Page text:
UT SON Dissertations (Open Access)

Date of Award

Spring 5-2020

Degree Name

Doctor of Philosophy in Nursing (PhD)

Advisor(s)

Cathy L. Rozmus, PhD

Second Advisor

Geri LoBiondo-Wood, PhD

Third Advisor

Eyal Cohen, M.D.

Abstract

Background: Medically fragile children (MFC) with technology needs have complex and challenging health care needs in the home setting. Providing care can have both negative and positive psychological and social impacts on the caregivers’ health related quality of life (HRQOL).

Aims: a) To examine the relationship between caregiver burden, caregiving satisfaction, and HRQOL in caregivers of MFC with technology needs. b) To identify caregiver and child related variables of caregiver burden and caregiving satisfaction.

Methods: A cross sectional study was conducted over four months at a children’s hospital and outpatient clinics. Caregivers completed three one-time surveys (Zarit Burden Interview, Caregiving Satisfaction Scale, and the Health Survey Short Form – 12 version 2). Socio-demographics of the caregivers and children and clinical characteristics of the MFC were also collected.

Results: Caregivers were mainly females (n = 30, 93.8%) and biological mothers (n = 26, 81.3%). A significant inverse relationship was found between caregiver burden and caregiving satisfaction (r = -.396, p = .025). Caregiver burden had a significant, negative association with the mental health component of the caregivers’ HRQOL (r = -.837, p = .000). Caregiving satisfaction had a significant positive association with the mental health component of the caregivers’ HRQOL (r= .437, p = .012). Education level of the caregivers was significant and positively correlated with caregiver burden (rs = .462, p = .008) and negatively correlated to caregiving satisfaction (rs = -.353, p = .047). Family income also was significant and positively associated to caregiver burden (rs = .507, p = .005). Caucasian caregivers had significantly higher caregiver burden (M = 30, SD = 17.5) as compared to caregivers who were of Other race (M = 16.7, SD = 14.6); t (28) = 2.11, p = 0.044). Caucasian caregivers had significantly lower caregiving satisfaction (M = 48.4, SD = 7.3) as compared to caregivers of Other race (M = 55.4, SD = 5.1); t (28) = -2.80, p = 0.009).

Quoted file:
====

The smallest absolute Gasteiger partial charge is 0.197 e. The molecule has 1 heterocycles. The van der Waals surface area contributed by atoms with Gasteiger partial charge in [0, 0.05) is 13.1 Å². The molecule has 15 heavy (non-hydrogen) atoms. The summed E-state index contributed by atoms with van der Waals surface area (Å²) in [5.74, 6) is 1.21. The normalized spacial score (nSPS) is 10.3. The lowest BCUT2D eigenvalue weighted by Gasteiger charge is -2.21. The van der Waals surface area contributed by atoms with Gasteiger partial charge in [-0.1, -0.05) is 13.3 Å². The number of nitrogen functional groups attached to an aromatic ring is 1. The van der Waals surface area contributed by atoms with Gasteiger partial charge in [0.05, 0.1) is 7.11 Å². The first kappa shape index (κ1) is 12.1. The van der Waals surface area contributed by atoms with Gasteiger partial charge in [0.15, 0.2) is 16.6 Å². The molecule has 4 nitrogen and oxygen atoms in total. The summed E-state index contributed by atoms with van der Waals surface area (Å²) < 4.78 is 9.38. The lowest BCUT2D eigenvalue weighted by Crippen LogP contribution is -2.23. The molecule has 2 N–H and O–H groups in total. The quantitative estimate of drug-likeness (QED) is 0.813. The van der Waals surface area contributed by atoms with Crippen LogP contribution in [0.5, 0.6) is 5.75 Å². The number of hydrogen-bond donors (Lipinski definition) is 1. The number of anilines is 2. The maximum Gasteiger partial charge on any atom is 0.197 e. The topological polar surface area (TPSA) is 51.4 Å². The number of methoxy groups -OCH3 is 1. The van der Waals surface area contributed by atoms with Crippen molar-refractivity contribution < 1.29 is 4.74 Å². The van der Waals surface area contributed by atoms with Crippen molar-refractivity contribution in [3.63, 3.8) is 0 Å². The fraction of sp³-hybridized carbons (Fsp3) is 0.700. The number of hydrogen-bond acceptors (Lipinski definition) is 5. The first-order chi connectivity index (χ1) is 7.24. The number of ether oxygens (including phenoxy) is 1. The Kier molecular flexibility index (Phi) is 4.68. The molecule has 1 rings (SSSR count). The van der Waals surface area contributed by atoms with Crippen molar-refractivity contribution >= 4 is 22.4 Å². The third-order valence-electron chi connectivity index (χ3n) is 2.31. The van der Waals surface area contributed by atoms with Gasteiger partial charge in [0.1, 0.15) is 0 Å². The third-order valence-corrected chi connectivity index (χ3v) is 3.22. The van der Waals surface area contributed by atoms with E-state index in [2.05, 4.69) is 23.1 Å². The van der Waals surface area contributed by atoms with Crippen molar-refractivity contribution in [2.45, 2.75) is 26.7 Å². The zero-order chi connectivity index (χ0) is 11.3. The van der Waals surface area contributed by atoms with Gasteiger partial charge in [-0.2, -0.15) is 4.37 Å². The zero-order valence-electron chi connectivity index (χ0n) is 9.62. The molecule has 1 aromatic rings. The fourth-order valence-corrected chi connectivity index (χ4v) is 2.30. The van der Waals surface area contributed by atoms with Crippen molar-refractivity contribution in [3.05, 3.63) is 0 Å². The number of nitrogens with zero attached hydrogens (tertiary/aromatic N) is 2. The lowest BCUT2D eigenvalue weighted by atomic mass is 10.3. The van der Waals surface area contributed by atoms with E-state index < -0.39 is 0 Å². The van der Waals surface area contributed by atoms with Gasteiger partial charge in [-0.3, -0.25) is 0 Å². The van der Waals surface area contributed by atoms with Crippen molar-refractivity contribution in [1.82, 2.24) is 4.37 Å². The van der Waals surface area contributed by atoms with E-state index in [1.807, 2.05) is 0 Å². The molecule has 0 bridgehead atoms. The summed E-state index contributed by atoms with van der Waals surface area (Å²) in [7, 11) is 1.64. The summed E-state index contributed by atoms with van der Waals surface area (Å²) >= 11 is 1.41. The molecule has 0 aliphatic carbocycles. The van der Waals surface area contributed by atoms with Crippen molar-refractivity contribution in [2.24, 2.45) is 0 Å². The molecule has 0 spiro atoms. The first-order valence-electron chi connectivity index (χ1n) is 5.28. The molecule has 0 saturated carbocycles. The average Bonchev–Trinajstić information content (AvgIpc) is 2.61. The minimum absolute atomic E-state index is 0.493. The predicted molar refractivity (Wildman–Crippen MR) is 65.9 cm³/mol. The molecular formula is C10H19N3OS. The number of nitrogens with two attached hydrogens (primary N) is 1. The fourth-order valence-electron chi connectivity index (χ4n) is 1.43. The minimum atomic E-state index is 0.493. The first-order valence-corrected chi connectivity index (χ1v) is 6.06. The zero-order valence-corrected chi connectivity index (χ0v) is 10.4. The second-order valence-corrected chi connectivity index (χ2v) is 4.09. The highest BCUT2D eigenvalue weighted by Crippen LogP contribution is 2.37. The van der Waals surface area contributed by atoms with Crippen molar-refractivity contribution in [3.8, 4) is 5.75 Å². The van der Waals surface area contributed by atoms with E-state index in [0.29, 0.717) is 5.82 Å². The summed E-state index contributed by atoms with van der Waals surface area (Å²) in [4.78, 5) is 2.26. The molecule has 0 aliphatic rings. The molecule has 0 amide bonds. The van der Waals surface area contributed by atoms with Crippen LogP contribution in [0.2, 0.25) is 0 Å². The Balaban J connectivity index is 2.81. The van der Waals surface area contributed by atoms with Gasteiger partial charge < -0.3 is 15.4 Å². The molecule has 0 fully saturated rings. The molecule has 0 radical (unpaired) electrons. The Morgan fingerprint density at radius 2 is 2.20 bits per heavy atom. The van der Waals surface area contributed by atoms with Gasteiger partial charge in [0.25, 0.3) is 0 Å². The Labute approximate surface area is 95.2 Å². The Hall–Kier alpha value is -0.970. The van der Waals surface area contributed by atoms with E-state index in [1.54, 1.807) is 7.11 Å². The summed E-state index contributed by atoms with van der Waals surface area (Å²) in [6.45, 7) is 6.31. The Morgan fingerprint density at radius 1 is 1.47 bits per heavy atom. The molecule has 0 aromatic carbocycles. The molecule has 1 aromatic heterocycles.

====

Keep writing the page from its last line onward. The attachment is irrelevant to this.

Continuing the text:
Conclusions: Despite caregiver burden, caregivers of MFC with technology needs have high caregiving satisfaction. The significant associations of the caregivers’ mental HRQOL to caregiver burden and caregiving satisfaction highlight the importance of identifying caregivers at risk who become overwhelmed with care, decreasing their caregiving satisfaction and increasing their caregiver burden.

Keywords

medically fragile children, technology dependent, caregiver burden, caregiving satisfaction, health related quality of life

Included in

Nursing Commons

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